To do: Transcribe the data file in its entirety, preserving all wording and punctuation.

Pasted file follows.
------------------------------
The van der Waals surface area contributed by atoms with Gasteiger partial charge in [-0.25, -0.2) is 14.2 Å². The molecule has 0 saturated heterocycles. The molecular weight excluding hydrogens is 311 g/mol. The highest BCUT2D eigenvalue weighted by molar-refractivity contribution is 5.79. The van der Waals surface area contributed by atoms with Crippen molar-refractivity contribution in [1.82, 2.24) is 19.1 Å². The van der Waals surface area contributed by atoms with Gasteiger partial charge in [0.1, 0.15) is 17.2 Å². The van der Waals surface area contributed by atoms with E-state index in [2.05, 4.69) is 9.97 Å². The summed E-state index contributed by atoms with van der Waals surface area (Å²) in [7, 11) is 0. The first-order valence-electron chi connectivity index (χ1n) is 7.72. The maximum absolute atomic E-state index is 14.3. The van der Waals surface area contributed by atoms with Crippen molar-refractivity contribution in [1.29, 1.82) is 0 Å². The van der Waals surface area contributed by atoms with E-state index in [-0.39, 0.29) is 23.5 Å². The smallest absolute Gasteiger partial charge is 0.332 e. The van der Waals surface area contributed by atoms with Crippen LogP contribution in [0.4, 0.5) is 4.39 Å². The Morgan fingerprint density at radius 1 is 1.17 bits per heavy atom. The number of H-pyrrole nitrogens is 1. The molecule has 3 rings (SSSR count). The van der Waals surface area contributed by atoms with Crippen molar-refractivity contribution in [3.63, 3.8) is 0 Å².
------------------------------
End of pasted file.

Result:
The van der Waals surface area contributed by atoms with Gasteiger partial charge in [-0.25, -0.2) is 14.2 Å². The molecule has 0 saturated heterocycles. The molecular weight excluding hydrogens is 311 g/mol. The highest BCUT2D eigenvalue weighted by molar-refractivity contribution is 5.79. The van der Waals surface area contributed by atoms with Crippen molar-refractivity contribution in [1.82, 2.24) is 19.1 Å². The van der Waals surface area contributed by atoms with Gasteiger partial charge in [0.1, 0.15) is 17.2 Å². The van der Waals surface area contributed by atoms with E-state index in [2.05, 4.69) is 9.97 Å². The summed E-state index contributed by atoms with van der Waals surface area (Å²) in [7, 11) is 0. The first-order valence-electron chi connectivity index (χ1n) is 7.72. The maximum absolute atomic E-state index is 14.3. The van der Waals surface area contributed by atoms with Crippen molar-refractivity contribution in [1.29, 1.82) is 0 Å². The van der Waals surface area contributed by atoms with E-state index in [-0.39, 0.29) is 23.5 Å². The smallest absolute Gasteiger partial charge is 0.332 e. The van der Waals surface area contributed by atoms with Crippen LogP contribution in [0.4, 0.5) is 4.39 Å². The Morgan fingerprint density at radius 1 is 1.17 bits per heavy atom. The number of H-pyrrole nitrogens is 1. The molecule has 3 rings (SSSR count). The van der Waals surface area contributed by atoms with Crippen molar-refractivity contribution in [3.63, 3.8) is 0 Å².